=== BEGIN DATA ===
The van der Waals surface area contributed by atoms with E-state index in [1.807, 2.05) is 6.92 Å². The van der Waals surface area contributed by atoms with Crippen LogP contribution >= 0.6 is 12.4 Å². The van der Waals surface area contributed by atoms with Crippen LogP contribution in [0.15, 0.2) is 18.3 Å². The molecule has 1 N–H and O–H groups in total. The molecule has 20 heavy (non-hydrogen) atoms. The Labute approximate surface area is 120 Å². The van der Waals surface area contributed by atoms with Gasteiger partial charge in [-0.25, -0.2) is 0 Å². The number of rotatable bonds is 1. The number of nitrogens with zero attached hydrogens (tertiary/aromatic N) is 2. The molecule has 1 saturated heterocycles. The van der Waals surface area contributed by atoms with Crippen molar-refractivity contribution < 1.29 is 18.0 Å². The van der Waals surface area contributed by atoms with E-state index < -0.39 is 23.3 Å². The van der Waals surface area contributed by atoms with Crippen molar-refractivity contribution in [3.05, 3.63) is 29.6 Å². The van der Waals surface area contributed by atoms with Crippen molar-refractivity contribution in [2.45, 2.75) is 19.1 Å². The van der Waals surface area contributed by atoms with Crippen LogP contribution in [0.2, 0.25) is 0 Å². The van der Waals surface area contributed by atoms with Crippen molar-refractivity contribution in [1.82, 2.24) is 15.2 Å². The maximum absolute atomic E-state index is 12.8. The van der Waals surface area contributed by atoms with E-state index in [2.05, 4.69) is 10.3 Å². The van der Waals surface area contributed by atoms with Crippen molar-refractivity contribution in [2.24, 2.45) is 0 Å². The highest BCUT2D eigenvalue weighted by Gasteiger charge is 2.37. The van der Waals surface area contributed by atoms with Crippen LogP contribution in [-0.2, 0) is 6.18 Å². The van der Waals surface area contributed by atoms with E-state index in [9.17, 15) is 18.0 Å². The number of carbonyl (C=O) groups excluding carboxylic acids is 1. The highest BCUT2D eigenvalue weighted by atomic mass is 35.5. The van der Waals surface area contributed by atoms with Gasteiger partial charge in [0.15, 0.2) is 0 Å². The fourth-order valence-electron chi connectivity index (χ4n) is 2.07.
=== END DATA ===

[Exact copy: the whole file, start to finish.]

The van der Waals surface area contributed by atoms with E-state index in [1.807, 2.05) is 6.92 Å². The van der Waals surface area contributed by atoms with Crippen LogP contribution >= 0.6 is 12.4 Å². The van der Waals surface area contributed by atoms with Crippen LogP contribution in [0.15, 0.2) is 18.3 Å². The molecule has 1 N–H and O–H groups in total. The molecule has 20 heavy (non-hydrogen) atoms. The Labute approximate surface area is 120 Å². The van der Waals surface area contributed by atoms with Gasteiger partial charge in [-0.25, -0.2) is 0 Å². The number of rotatable bonds is 1. The number of nitrogens with zero attached hydrogens (tertiary/aromatic N) is 2. The molecule has 1 saturated heterocycles. The van der Waals surface area contributed by atoms with Crippen molar-refractivity contribution < 1.29 is 18.0 Å². The van der Waals surface area contributed by atoms with E-state index < -0.39 is 23.3 Å². The van der Waals surface area contributed by atoms with Crippen molar-refractivity contribution in [3.05, 3.63) is 29.6 Å². The van der Waals surface area contributed by atoms with Crippen molar-refractivity contribution in [2.45, 2.75) is 19.1 Å². The van der Waals surface area contributed by atoms with Crippen LogP contribution in [0.2, 0.25) is 0 Å². The van der Waals surface area contributed by atoms with Crippen molar-refractivity contribution in [1.82, 2.24) is 15.2 Å². The maximum absolute atomic E-state index is 12.8. The van der Waals surface area contributed by atoms with E-state index in [2.05, 4.69) is 10.3 Å². The van der Waals surface area contributed by atoms with Crippen molar-refractivity contribution in [2.24, 2.45) is 0 Å². The highest BCUT2D eigenvalue weighted by Gasteiger charge is 2.37. The van der Waals surface area contributed by atoms with Crippen LogP contribution in [-0.2, 0) is 6.18 Å². The van der Waals surface area contributed by atoms with E-state index in [9.17, 15) is 18.0 Å². The number of carbonyl (C=O) groups excluding carboxylic acids is 1. The highest BCUT2D eigenvalue weighted by atomic mass is 35.5. The van der Waals surface area contributed by atoms with Gasteiger partial charge in [0.15, 0.2) is 0 Å². The fourth-order valence-electron chi connectivity index (χ4n) is 2.07.